• by bloodhawk ( 813939 ) on Monday June 20, 2016 @11:39PM (#52357095)
    I don't see anything in the links that really is specific to mega cargo ships except for the need to improve docks (tends to be a once off cost though). The decline in shipping affects ALL ships big and small and if anything the economies of scale will likely mean the smaller ships will be driven out of business first as the larger ships have reduced costs per container. the cyberattack and terrorism stuff is just a bullshit, any cargo ship carries potentially hundreds of millions in cargo and any are equally good targets, if anything the extra security and better trained crews on these make them somewhat safer.
    • Re: (Score:2, Interesting)

      by JoeMerchant ( 803320 )

      Airplanes peaked with the 747 - there are still some routes for jumbo jets, but most air travel is handled by much smaller - easier to route and fill jets.

      Some of why the mega-ships are still profiting is externalization of their costs, port towns fall all over themselves to accommodate them picking up a big piece of the tab while operators reap the profits. Infrastructure even beyond the port needs to be expanded to handle the traffic, and cargo gets "single point routed" between the big ports like FedEx

      • Planes have very real limitations around strength, weight, engine sizes and fuel efficiency in addition to runway length as well as the needs to load and unload passengers in relatively short time frames. Much of the cargo going by ship can take weeks or even months to arrive and whether it goes by small or large ship it is STILL going to the same dock so the infrastructure required is generally only within the port itself as whether it is 10,000 1 container boats or 1 10,000 container boat those containers
      • by TheSync ( 5291 )

        Airplanes peaked with the 747

        Wikipedia says [wikipedia.org] "There are 319 firm orders by 19 customers for the passenger version of the Airbus A380-800 [the world's largest passenger airliner], of which 190 have been delivered to 13 of those customers as of May 2016"

      • Check the specifications of a 777 [wikipedia.org] and a 747 [wikipedia.org]. You can fit about the same number of passengers on both - but the 777 has a longer range AND uses less fuel. What did in the 747 was the replacement 777. The 777 is often called a mid-size widebody, but with up to 550 passenger capability and 2500 km more range whilst consuming 25% less fuel - it's a no brainer. Move the same number of people, access more airport pairings, and do so while saving fuel.

        Rather than peaked at the 747, it was replaced with an eve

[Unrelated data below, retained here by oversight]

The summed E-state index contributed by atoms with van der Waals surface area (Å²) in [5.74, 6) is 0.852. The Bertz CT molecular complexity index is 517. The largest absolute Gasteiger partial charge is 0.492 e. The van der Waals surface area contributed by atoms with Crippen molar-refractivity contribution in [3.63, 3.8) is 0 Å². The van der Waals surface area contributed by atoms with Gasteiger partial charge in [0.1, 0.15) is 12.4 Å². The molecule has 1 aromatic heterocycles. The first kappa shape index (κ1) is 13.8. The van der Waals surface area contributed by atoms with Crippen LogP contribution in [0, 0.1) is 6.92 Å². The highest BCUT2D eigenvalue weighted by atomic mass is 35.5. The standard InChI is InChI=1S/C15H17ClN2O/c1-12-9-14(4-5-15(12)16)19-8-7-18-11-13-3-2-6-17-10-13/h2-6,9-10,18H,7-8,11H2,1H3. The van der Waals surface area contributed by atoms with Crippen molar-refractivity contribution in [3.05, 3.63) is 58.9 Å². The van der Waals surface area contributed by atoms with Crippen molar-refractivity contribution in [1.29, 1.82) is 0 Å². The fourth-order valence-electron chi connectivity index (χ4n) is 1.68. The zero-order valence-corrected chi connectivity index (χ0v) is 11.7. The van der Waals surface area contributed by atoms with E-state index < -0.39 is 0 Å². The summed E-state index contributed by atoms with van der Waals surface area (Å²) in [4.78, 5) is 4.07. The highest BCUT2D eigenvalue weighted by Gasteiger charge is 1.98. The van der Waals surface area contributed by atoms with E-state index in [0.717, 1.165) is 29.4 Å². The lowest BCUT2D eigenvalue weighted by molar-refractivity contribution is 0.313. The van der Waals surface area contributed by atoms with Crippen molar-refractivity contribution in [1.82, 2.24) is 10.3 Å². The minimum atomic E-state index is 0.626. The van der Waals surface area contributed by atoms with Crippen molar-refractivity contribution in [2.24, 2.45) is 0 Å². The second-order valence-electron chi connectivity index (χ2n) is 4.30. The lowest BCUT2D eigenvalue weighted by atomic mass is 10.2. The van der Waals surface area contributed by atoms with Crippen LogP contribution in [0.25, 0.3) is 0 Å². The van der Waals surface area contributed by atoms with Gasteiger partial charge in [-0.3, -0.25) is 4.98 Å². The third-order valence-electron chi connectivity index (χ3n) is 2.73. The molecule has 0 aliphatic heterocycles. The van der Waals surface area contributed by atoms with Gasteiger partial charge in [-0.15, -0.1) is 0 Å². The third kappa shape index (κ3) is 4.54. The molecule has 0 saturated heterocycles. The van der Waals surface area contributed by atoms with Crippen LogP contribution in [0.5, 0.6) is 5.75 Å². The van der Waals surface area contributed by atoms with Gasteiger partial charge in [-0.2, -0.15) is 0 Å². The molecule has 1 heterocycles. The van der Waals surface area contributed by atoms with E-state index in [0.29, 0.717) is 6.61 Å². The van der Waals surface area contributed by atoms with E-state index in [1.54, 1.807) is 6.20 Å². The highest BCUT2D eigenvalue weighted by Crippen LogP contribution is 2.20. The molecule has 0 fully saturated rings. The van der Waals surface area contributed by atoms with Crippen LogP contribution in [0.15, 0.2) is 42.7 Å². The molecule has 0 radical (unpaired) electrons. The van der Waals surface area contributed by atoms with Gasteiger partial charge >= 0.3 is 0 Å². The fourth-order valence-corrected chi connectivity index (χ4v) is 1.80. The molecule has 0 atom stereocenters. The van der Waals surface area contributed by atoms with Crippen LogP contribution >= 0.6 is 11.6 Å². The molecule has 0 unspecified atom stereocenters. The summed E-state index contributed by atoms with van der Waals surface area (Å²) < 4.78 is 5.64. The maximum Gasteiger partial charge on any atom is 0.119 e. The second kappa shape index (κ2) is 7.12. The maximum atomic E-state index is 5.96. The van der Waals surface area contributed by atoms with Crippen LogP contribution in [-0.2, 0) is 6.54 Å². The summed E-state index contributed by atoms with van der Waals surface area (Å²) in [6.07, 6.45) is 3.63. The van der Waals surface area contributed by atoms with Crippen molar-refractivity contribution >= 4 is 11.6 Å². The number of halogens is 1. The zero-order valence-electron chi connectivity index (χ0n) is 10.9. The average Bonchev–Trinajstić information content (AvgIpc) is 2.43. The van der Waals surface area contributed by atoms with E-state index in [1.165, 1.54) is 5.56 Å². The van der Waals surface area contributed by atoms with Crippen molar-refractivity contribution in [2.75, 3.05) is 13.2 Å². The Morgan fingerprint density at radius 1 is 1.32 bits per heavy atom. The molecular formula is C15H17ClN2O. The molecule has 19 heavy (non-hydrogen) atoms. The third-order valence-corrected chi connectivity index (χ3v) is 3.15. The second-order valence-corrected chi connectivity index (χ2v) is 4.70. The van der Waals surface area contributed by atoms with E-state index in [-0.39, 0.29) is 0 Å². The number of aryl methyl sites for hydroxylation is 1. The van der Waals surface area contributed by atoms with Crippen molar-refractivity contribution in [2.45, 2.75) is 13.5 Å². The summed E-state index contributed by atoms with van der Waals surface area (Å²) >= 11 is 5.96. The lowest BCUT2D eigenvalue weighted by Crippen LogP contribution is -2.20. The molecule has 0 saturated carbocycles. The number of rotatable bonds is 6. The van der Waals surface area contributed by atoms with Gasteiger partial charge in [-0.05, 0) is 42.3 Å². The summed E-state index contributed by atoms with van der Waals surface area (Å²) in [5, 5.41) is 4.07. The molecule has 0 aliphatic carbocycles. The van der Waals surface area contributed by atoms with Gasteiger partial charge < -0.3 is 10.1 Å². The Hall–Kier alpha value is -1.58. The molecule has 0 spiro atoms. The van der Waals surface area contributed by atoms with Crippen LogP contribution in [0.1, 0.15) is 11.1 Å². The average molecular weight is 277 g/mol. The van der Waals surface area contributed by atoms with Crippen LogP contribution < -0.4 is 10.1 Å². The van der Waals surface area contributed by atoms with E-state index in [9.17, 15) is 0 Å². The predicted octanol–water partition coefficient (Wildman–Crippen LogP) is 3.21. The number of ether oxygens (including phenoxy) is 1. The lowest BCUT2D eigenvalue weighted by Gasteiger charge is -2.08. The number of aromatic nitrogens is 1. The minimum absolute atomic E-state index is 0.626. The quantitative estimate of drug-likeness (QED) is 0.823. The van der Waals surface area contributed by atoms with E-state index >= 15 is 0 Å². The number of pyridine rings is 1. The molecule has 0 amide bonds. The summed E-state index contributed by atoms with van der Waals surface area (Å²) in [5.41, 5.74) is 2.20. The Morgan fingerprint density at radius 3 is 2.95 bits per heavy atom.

• Re:smells like BS (Score:4, Interesting)

      by godrik ( 1287354 ) on Tuesday June 21, 2016 @12:02AM (#52357187)

      haven't RTFA (this is slashdot after all) but there are always diminishing returns. What do you gain by having a ship twice bigger?
      -the price of the ship might not be twice more. but eventually, it will be
      -the crew might not need to be twice as many, but on billion dollar worth of shipment, I guess the salary of the crew is not too significant.
      -gain in fuel efficiency, but I guess we are running out of that.
      -need to manage less ships simultaneously at HQ, but I am guessing that providing the scale of these ships, there are not that many of them for a company.

      Now in term of cost.
      -insurance is likely proportional to the value of the cargo and of the ship.
      -loading/unloading the cargo, probably scales with the amount of cargo, one time overhead are probably already recouped at these sizes and they might become more cumbersome to load/unload.
      -bigger ships probably mean fewer ships, so you get less point-to-point flexibility.
      -fewer ships also means you start to have increased latency as you traded latency for bandwidth

      Not sure which of these are real. But it looks like a fun problem to think about.

      What did I miss ?

      • by cdrudge ( 68377 )

        I think that you'd find that most of what you wrote is incorrect. Generally speaking, the cost per TEU to build the ship decreases the larger the ship. Insurance doesn't go up (insuring cargo is the responsibility of the shipper or buyer, not the ship owner). Fuel consumption per TEU continue to fall (although not as steeply as with previous increases in size). Operating crew size doesn't change that much between a giant ship and a really really giant ship.

        The biggest issue, currently, is that there's a sur

      • You missed terrists.